We were talking about the audition processes for 42ND Street Moon and we heard from some Moon Actors.
Today, we’re lookin’ at things from across the table.
The first time the Director interacts with the actors is, of course, at the auditions. This is a monumental task. Directors will see dozens if not hundreds (in the case of a Broadway show or National Tour, possibly thousands) of actors before they pick the handful that will go in their show.
The Directors at Moon have to base their judgments on these auditions and a callback. Moon doesn't have the luxury of being able to call an actor or actress back four times—like Jerry Zaks did to Faith Prince for her Tony Award winning role in the 1992 revival of Guys and Dolls… because “he just wasn’t sure.”
In some cases, Moon Directors may have seen an actor’s work in another show. In most cases, the 3-5 minutes the actor gives for a song or two and some scene reading, or a monologue, is all the director gets.
Of course our resident Musical Director Dave Dobrusky loves the throngs of those auditioning. He feels like he's being serenaded, "Normally you have to pay for something like this."
Part II – The Directors
To recap the answers Greg left in the comments from last week’s blog:
1) Moon engages in colorblind casting and has had some wonderful non-traditional casts in the past.
2) Moon is an Equity house [that means we are a Union house] and casts about 1/3 of the season with Equity Actors.
3) There are times when a very talented performer is simply not right for a role. This happens most often when an actor's voice is in a different range from what's required for a part —imagine an alto auditioning for the role of Cunegonde from Candide… not gonna happen.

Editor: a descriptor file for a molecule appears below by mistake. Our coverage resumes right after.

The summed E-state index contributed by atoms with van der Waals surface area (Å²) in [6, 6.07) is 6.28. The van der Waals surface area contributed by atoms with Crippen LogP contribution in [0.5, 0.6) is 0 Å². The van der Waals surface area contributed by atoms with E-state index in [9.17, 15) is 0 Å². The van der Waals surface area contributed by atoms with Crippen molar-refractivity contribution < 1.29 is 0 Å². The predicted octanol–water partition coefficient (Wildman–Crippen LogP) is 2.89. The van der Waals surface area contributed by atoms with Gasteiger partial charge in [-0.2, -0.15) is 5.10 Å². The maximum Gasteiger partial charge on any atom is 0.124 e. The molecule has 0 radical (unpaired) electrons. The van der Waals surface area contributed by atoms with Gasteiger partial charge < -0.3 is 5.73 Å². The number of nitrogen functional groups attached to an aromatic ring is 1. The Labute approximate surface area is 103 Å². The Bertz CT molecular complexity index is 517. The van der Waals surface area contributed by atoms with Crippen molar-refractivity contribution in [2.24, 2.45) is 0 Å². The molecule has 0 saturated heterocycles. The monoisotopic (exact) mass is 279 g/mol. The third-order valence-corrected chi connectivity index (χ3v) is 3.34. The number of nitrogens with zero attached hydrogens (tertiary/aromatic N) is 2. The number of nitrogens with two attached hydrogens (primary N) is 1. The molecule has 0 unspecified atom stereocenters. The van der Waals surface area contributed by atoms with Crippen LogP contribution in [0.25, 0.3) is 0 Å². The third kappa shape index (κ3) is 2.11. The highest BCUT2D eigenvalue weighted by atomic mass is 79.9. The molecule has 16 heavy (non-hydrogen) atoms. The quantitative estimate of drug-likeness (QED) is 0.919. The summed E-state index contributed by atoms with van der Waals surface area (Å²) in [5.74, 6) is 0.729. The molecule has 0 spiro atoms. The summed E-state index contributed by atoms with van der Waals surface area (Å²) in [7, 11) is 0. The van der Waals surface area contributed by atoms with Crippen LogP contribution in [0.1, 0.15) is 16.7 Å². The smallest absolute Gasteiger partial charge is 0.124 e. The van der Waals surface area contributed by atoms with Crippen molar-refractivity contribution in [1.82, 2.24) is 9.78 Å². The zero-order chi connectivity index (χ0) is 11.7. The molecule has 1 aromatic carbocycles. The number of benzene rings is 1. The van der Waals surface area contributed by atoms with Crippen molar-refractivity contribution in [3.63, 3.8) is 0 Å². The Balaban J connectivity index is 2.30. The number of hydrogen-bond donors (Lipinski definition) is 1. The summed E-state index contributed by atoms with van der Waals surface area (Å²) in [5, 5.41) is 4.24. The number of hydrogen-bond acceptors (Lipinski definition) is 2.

Well of course, ideally our directors want someone who can do both and maybe do a little soft shoe too! But again, different roles call for different strengths. Some roles require “legit” singing, generally this falls to the leading lady/man and usually the more dramatic roles. Other roles require “character singing” – think Buddy Hackett in The Music Man. Either way, the best singer in the world, if s/he can’t act, isn’t gonna make it onto Moon’s stage.
So, according to Artistic Director Greg MacKellan, Moon leans (ever so slightly) towards actors who sing, but “who sing with legit chops!”
Lisa Hensley mentioned there is a certain type of song that one should prepare for Moon auditions, but when I asked the directors, they had a slightly different take on things…
Greg considers “story songs that are strongly melodic” as being part of the “classic musical theatre” canon, no matter where or when they came from. Kander and Ebb, Jerry Herman, Jule Styne, The Producers, The Full Monty, Light in the Piazza are all ripe with good audition material.
But remember, auditioning at Moon isn’t “Broadway Night” on American Idol. Leave the vocal runs and pop arrangements at home. “We do need people to sing in a ‘straight’ style instead of the pop style that is needed for Les Miserables, Miss Saigon, most of Lloyd Webber's shows, etc.”
Also, Greg cautions, “bring a ballad and a comedy song. It's sort of amazing how many actors do not have a comedy song in their audition book!”
So if you’ve thought about auditioning for Moon, but haven’t yet… what are you waiting for? Send in your resume and headshot and maybe you’ll get an audition for next year's generals!
Leave a comment and tell us about your favorite audition material – even if you aren’t an actor, what WOULD you want to audition with?
Don’t forget Moonies, single tickets go on sale tomorrow! There is still time to subscribe for the season and get a great discount. And the last day of our very special Salon Series pricing ends TOMORROW as well.
Last week’s trivia answer: Congrats Clifford, you hit it on the ball. You get another concession coupon and another chance at our quarterly prize.
This week: No trivia question this week. Instead, I want everyone to comment on their audition material. I’ll randomly pick three responses for the prize.